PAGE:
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Covid-19 keeps putting the new school year in total limbo

July 1, 2020. Summarized by summa-bot.

School districts are having to make multiple plans for the new academic year that starts in just a few weeks, not knowing what the state of the coronavirus will be and whether it will be safe to have children in classes.

(CNN)Coronavirus is surging around the country just as many school districts are trying to finalize what classes will look like for 56 million students in the new academic year.

The uncertainty of how and where the virus will move is forcing schools to make multiple plans so they can stay flexible just a few weeks before the start of the 2020-21 year.

Arizona Gov. Doug Ducey has pushed its start date for in-person schools back to August 17 as it emerges as one of the current hotspots, but that doesn't solve things for the state's Superintendent of Public Instruction, Kathy Hoffman.

"Always make the goal that it is very important to get the children back to school for the unintended negative consequences that occur when we keep them out of school," he said.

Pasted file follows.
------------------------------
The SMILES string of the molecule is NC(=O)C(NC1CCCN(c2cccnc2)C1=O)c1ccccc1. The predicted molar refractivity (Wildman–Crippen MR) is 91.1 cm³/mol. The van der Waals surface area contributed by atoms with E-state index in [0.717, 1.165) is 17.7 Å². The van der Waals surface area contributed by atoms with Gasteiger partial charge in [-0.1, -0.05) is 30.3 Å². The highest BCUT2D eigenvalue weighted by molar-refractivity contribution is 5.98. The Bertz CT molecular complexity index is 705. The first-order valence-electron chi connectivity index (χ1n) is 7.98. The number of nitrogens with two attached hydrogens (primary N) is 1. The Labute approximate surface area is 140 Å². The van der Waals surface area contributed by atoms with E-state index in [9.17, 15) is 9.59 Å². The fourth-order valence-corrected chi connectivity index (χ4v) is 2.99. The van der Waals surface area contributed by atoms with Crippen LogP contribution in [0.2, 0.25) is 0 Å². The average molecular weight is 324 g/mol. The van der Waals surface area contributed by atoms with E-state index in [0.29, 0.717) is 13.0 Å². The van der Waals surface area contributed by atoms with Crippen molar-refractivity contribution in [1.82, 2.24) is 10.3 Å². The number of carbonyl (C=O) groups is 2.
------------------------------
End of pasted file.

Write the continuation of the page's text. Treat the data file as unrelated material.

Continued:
The American Academy of Pediatrics said this week that many children were already suffering because of school closures.

"Lengthy time away from school and associated interruption of supportive services often results in social isolation, making it difficult for schools to identify and address important learning deficits as well as child and adolescent physical or sexual abuse, substance use, depression, and suicidal ideation," the group said.

But Randi Weingarten, president of the American Federation of Teachers, said the health of staff in schools had to be considered too.

She said schools in areas with outbreaks would have to change their plans to reopen.

"There's no reopening the economy if kids are not in school," said Joseph Allen, assistant professor at the Harvard T. H. Chan School of Public Health, and the lead author of a new report on risk reduction strategies for reopening schools.

He agreed that schools trying to open would likely need the flexibility of modified schedules along with some distance learning and protocols for cleaning, distancing and wearing masks.

Alabama State Superintendent of Education Eric Mackey said there were widely varying ideas of how schools should look, even from community to community.

Daniel Domenech, executive director of the American Association of School Administrators, was a school superintendent for 27 years and knows how much staff, parents and children just want answers.

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